As many of you know, D-Wave has a nice paper out about some experiments on one of their eight qubit systems. In addition they have sold one of their systems to the military industrial complex, a.k.a. Lockheed Martin.
    One of the interesting things about the devices they are building is that no one really knows whether it will provide computational speedup over classical computers. In addition to the questions of whether adiabatic quantum algorithms will provide speedups for useful problems, there is also the question of how this speedup will be affected when working at finite temperature. If I were an investor this would worry me, but as a scientist I find the question fascinating and hope they can continue to push their system in interesting directions. Of course if I were an investor I’d probably be some multimillionaire who probably has an odd risk aversion profile 🙂
    A fun question to ponder, at least for me, is what will eventually happen to D-wave, in, say, ten years. Of course there are the most obvious futures. They could run out of funding and close their doors as a device maker and sell their patent porfolio. They could succeed and build machines that do outperform classical computers on relevant hard combinatorial problems. Those two are obvious. BORING.
    But my favorite scenario is as follows. D-wave continues to build larger and larger devices. At the same time they perform even more exhaustive testing of their system. And in the process they discover that there are “noise” sources that they hadn’t really expected. Not noise sources that violate quantum theory or anything, but instead noise sources that end up turning their stoquastic Hamiltonian into a non-stoquastic Hamilotnian. While no one knows how to use the Hamiltonian of D-wave’s machine to build a universal quantum computer, it is entirely possible that such a machine, plus some crazy extra unwanted terms could end up being universal. So while the company is squarely behind the dream of a combinatorial optimizer, it’s not at all impossible that their machine could accidentally be useful for universal adiabatic quantum computation (and of course whether this can be made fault-tolerant is still a major open question, at least for the models with non-degenerate ground states.) Wouldn’t it be hilarious if the noise which most people believe will destroy D-wave’s computational advantage actually turns their machine into a universal quantum computer? Ha!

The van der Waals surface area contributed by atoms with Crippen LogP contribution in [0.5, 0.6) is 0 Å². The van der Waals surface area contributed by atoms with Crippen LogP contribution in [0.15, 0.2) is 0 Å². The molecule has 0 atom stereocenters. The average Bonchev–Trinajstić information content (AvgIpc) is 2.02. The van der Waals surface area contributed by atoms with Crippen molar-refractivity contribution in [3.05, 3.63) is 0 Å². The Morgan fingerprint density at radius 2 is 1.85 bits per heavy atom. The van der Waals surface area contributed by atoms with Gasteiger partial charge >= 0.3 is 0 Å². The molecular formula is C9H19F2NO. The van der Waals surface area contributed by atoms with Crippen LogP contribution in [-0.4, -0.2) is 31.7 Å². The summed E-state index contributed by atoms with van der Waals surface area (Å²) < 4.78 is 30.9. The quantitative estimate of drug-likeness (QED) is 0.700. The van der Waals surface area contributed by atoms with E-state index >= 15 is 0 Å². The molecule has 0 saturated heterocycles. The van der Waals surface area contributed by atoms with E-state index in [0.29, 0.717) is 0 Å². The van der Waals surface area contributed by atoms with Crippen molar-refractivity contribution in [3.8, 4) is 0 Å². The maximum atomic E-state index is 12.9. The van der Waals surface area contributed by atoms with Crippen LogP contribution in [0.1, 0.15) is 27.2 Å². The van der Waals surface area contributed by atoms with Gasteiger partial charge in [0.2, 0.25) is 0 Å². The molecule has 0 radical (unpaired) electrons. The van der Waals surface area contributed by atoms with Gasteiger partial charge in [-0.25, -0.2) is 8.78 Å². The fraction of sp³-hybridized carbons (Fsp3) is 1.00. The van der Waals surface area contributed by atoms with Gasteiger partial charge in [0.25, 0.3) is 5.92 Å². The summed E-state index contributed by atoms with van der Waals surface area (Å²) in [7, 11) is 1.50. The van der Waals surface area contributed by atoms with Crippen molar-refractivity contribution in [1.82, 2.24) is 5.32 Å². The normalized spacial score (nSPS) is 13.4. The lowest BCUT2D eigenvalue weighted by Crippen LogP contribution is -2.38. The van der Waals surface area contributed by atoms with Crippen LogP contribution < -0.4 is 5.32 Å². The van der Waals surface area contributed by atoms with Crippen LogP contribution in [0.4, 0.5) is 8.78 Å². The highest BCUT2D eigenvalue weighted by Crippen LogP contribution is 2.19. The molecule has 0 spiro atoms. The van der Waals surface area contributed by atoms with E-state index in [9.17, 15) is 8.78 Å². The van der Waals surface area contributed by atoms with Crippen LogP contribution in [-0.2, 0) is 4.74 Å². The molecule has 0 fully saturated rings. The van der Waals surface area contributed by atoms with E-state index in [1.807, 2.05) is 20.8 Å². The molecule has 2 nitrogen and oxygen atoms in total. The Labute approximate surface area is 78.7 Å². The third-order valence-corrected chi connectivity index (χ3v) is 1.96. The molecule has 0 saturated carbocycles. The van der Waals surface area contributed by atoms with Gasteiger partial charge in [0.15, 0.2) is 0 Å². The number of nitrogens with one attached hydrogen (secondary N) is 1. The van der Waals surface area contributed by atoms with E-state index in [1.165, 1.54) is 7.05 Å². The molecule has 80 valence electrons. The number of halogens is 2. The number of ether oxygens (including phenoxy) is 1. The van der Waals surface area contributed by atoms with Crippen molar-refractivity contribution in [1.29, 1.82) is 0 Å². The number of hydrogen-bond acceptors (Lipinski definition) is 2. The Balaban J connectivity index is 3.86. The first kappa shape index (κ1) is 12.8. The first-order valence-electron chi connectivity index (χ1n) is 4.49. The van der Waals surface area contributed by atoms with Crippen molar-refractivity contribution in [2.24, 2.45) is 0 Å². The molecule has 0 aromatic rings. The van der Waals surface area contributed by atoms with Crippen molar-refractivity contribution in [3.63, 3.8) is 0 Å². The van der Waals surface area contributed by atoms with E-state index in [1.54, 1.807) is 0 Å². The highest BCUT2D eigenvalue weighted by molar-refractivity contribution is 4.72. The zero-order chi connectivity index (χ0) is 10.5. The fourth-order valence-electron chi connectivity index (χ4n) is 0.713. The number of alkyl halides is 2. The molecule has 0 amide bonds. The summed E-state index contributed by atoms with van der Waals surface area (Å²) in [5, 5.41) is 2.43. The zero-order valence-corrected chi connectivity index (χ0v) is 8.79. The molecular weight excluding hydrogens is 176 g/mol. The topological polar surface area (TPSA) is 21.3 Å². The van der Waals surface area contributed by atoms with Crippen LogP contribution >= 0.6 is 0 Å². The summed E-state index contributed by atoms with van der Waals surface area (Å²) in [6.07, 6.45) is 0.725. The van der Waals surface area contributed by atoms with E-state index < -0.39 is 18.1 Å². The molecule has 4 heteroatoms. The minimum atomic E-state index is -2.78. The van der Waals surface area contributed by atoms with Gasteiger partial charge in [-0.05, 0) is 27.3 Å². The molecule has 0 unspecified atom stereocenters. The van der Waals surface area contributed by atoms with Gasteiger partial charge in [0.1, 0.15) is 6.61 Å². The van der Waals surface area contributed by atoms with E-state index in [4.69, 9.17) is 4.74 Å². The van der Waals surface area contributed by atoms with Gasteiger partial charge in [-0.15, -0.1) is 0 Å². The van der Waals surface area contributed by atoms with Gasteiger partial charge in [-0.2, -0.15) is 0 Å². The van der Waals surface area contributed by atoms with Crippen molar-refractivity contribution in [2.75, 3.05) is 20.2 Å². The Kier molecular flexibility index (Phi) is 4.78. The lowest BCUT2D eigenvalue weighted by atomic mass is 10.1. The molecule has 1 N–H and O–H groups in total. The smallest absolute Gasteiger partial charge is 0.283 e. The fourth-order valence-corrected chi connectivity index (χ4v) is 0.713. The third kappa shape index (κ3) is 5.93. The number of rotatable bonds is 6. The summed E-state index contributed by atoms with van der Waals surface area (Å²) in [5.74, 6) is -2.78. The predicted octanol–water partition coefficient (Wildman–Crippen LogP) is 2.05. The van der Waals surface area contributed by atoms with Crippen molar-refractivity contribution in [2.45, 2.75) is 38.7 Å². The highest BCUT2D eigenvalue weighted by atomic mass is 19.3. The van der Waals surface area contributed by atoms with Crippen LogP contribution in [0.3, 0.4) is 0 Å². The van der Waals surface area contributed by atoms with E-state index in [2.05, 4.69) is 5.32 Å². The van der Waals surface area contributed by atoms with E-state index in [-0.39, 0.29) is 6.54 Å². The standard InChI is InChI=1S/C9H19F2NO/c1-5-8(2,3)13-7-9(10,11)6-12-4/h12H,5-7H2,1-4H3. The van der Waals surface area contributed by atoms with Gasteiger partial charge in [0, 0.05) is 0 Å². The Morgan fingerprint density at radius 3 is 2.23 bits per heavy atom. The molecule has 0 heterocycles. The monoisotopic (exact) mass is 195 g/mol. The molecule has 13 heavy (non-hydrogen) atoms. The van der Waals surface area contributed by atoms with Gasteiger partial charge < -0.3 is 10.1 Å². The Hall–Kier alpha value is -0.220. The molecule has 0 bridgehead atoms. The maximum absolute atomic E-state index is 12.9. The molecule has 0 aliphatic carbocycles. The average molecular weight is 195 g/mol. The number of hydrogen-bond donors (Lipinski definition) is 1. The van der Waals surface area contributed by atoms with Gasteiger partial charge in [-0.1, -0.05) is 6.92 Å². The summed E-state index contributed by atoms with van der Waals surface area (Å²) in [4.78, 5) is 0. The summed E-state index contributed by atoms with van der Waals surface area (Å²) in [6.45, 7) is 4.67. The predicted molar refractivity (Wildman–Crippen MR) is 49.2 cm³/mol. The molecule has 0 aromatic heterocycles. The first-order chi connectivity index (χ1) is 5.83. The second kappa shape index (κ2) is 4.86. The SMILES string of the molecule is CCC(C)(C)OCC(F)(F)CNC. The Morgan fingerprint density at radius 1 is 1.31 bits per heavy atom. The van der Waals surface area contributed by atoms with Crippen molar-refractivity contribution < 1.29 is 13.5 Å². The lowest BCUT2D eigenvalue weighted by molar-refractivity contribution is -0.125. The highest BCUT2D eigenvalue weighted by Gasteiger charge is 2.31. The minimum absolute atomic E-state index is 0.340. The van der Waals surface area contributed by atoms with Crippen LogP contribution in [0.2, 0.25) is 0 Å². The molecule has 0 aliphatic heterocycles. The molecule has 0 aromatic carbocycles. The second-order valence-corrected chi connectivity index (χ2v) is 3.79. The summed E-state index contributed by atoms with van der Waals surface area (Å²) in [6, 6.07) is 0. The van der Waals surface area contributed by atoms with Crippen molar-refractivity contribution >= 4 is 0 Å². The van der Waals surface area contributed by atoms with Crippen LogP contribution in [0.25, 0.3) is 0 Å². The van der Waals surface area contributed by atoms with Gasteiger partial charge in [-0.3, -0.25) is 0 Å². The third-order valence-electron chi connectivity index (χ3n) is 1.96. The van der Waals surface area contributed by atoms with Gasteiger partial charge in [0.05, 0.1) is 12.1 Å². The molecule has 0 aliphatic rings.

So which will it be? And what odds will you give me on each of these possible futures?

    Hoisted From the Comments: Quantum Marriage

    Charlie Bennett comments about an novel use of quantum entanglement:

    Tracy Staedter describes a quantum wedding apparatus built by conceptual artist Jonathon Keats, which briefly entangles two people by illuminating them with entangled photons. Staedter quotes Keats as saying the resulting quantum marriage would literally be broken up by skepticism about it.

    Speaking of which, who was it who introduced the idea of monogamy of entanglement?
    (Anyone want to go into business selling a device which shoots entangled photons at you and a nearby person? “The Quantum Entangler” could be used to entangle you with that nearby hottie who you really want to get to know 🙂 )

    Look Ma, I'm a Financial Journalist!

    In this Saturday’s New York Times, in an article titled The Chasm Between Consumers and the Fed, I found the most amazing chart:

    Of course I am not a financial journalist, so I have absolutely no understanding of the gigantic amoeba-like-shaded-area in this chart. But it looks very cool and very much like it represents something about which the article has much to say. Sadly, however, the New York Times does not provide the methodology it used in obtaining the amazing fact that six of the points can be grouped together while those other two points are excluded from the party. What astounding mathematical finance model did the Grey Lady use to come up with this plot (I’ll be it involves Ito calculus)?
    Frustrated by the lack of transparency, I decided that it would be best if I tried to come up with my own methods and models for obtaining this graph. My first attempt, after scouring the economics literature and using some advance methods (related to integrating over Banach spaces) was the following

    As you can see this model seems to pick out the overall rate of return as the defining characteristic. After much great reflection, and reacquainting myself with some obscure results from the theory of hyperbolic partial differential equations and new deep learning techniques from machine learning, I was able to tweak my model a bit and obtained the following

    Now this is a beautiful plot, but it clearly does not reproduce the graph from the New York Times. What exactly, was I missing in order to obtain the giant amoeba of correlation?
    But then I remembered…I’m not a financial journalist. I’m a physicist. And so, I took a look at the stats notes I took as a physics major at Caltech, quickly plugged in some numbers, and obtained a new, reality based, version of the plot

    Well it’s not the New York Time plot. But I like it a lot.